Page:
"I think members of the legislature, people who have to run for office, know the connection between money and influence on what laws get passed." -- U.S. Supreme Court justice Ruth Bader Ginsburg
Premier Christy Clark is paid $195,000 a year by taxpayers, but that's simply not enough money to get by on. So the BC Liberal Party gives her another $50,000.
The New Democrats have filed a complaint with conflict of interest commissioner Paul Fraser, arguing that Clark is effectively making a "commission" on private dinners and other events where donors pay up to $20,000 for time with the premier.
This latest revelation in B.C.'s world of pay-for-play politics has been widely condemned, but the BC Liberals still refuse to ban corporate or union donations, as is done federally and in many provinces.
The BC Liberal Party's payments to Clark cash are offensive. The premier already makes four times the wages of the average British Columbian and 18 times government benefits of $906 a month paid to a person with disabilities.
What's more, taxpayers subsidize the BC Liberal Party. Political contributions bring generous tax breaks; donors can deduct up to 75 per cent of their contributions from their tax bills.
But let's look at this a bit differently. What else could that $50,000 be used for, if it wasn't topping up Clark's pay as premier?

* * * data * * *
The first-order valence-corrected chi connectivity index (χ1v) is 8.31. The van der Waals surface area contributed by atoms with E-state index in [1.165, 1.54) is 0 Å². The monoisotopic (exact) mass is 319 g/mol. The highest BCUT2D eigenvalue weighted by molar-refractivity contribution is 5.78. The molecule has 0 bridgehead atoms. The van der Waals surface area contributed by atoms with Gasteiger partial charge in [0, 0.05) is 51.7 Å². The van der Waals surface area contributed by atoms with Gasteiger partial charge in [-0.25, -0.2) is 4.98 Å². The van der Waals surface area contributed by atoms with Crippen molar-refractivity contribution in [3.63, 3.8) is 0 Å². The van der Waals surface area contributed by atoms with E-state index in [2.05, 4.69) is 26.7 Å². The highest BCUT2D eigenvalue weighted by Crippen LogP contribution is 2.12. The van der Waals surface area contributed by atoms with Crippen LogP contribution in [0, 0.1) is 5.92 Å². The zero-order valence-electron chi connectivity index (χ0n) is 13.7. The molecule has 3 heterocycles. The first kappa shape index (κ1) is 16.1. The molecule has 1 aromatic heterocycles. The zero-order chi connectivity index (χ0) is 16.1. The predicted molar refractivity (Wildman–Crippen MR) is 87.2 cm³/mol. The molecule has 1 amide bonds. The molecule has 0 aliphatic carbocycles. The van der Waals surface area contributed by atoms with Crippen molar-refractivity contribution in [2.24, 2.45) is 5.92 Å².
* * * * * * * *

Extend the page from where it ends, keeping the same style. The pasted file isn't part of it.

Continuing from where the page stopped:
Maseratis and more!
Well, Clark could forfeit her BC Liberal loot and give it to those with disabilities instead. That $50,000 would provide benefits for 4.5 people. (The rate has been frozen since 2007, and will increase -- slightly -- on Sept. 1.)
But wait -- Clark originally claimed in 2012 that the party stipend was for a "car allowance."
For $50,000 a year, Clark could be driving a fabulous $152,600 Maserati Gran Turismo Sport, and still have enough spare change left over to fund one person with a disability. And Clark would actually own the car after four years.
That's some car and some allowance!
Or maybe Clark is deeply concerned about the Vancouver School Board laying off hundreds of teachers due to provincial funding shortfalls, even though her son goes to a posh private school.
No matter -- Clark's $50,000 a year would more than cover the salary of a starting teacher in Vancouver or the B.C. school district of her choice.
Or Clark could make a statement about creating jobs by using her extra $50,000 to hire some workers -- even at Canada's lowest minimum wage of $10.45 an hour.
With $50,000, the premier could hire about 2.25 workers at minimum wage, at least until she finally raises it to a more livable amount like the $15 an hour poverty and labour activists are asking for.
And since the BC Liberals have given Clark $301,900 in party funds since she became leader in 2011, the premier is rolling in extra dough -- a lot more than any Tim Hortons worker could possibly imagine.
Whatever Clark does with the money, she should be concerned about these payments. Because even former Liberal cabinet minister Kash Heed has blasted the payments. "This kind of stuff is banned" in the rest of Canada, he said.
That would be the Kash Heed who was fined $8,000 for violating Election Act spending limits in 2009 and whose campaign manager was fined $15,000.
And when even guys like him are lecturing the BC Liberals on bad political optics, you know the party is making a serious mistake.
Read more: BC Politics